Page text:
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JCI Insight. 2018 Dec 6;3(23). pii: 95228. doi: 10.1172/jci.insight.95228. [Epub ahead of print]

Enriched Cd141+ DCs in the joint are transcriptionally distinct, activated, and contribute to joint pathogenesis.

Author information

1
Molecular Rheumatology, School of Medicine, Trinity College Dublin, Ireland.
2
Immunology and.
3
Discovery Sciences, Janssen Research & Development, Spring House, Pennsylvania, USA.
4
School of Biochemistry and Immunology, Trinity College Dublin, Ireland.
5
Centre for Arthritis & Rheumatic Diseases, St. Vincent's University Hospital, University College Dublin, Ireland.
6
Department of Rheumatology, Adelaide and Meath Hospital, Dublin, Ireland.
7
Translational Immunology, Schools of Biochemistry and Immunology and Medicine, Trinity College Dublin, Ireland.

Abstract

CD141+ DC are implicated in antiviral and antitumor immunity. However, mechanistic studies in autoimmune disease are limited. This is the first study to our knowledge examining CD141+ DC in autoimmune disease, specifically inflammatory arthritis (IA). We identified significant enrichment of CD141+ DC in the inflamed synovial joint, which were transcriptionally distinct from IA and healthy control (HC) blood CD141+ DC and significantly more activated, and they exhibited increased responsiveness to TLR3. Synovial CD141+ DC represent a bone fide CD141+ DC population that is distinct from CD1c+ DC. Synovial CD141+ DC induced higher levels of CD4+ and CD8+ T cell activation compared with their peripheral blood counterparts, as made evident by expression of IFN-γ, TNF-α, and granulocyte-macrophage CSF (GMCSF). Autologous synovial CD141+ DC cocultures also induce higher levels of these cytokines, further highlighting their contribution to synovial inflammation. Synovial CD141+ DC-T cell interactions had the ability to further activate synovial fibroblasts, inducing adhesive and invasive pathogenic mechanisms. Furthermore, we identify a mechanism in which synovial CD141+ DC are activated, via ligation of the hypoxia-inducible immune-amplification receptor TREM-1, which increased synovial CD141+ DC activation, migratory capacity, and proinflammatory cytokines. Thus, synovial CD141+ DC display unique mechanistic and transcriptomic signatures, which are distinguishable from blood CD141+ DC and can contribute to synovial joint inflammation.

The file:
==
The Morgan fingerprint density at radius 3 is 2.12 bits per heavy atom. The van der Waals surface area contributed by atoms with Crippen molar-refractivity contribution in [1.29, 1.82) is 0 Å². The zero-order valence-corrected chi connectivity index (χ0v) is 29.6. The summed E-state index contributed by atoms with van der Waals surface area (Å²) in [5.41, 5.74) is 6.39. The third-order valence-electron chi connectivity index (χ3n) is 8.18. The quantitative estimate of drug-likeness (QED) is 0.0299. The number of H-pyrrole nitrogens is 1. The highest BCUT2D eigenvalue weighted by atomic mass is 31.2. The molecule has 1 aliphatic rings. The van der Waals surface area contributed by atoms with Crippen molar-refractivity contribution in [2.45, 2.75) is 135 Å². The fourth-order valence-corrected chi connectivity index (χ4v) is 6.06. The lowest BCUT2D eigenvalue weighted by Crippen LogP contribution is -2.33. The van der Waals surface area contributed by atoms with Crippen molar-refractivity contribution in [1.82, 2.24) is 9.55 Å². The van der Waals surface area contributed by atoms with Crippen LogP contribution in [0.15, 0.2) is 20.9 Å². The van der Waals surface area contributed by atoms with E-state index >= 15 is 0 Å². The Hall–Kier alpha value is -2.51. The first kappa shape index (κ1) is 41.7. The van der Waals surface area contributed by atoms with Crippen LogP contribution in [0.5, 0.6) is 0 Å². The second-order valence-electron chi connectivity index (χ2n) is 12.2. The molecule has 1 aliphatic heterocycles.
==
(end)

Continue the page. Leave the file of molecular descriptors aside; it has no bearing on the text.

KEYWORDS:

Autoimmunity; Dendritic cells; Immunology

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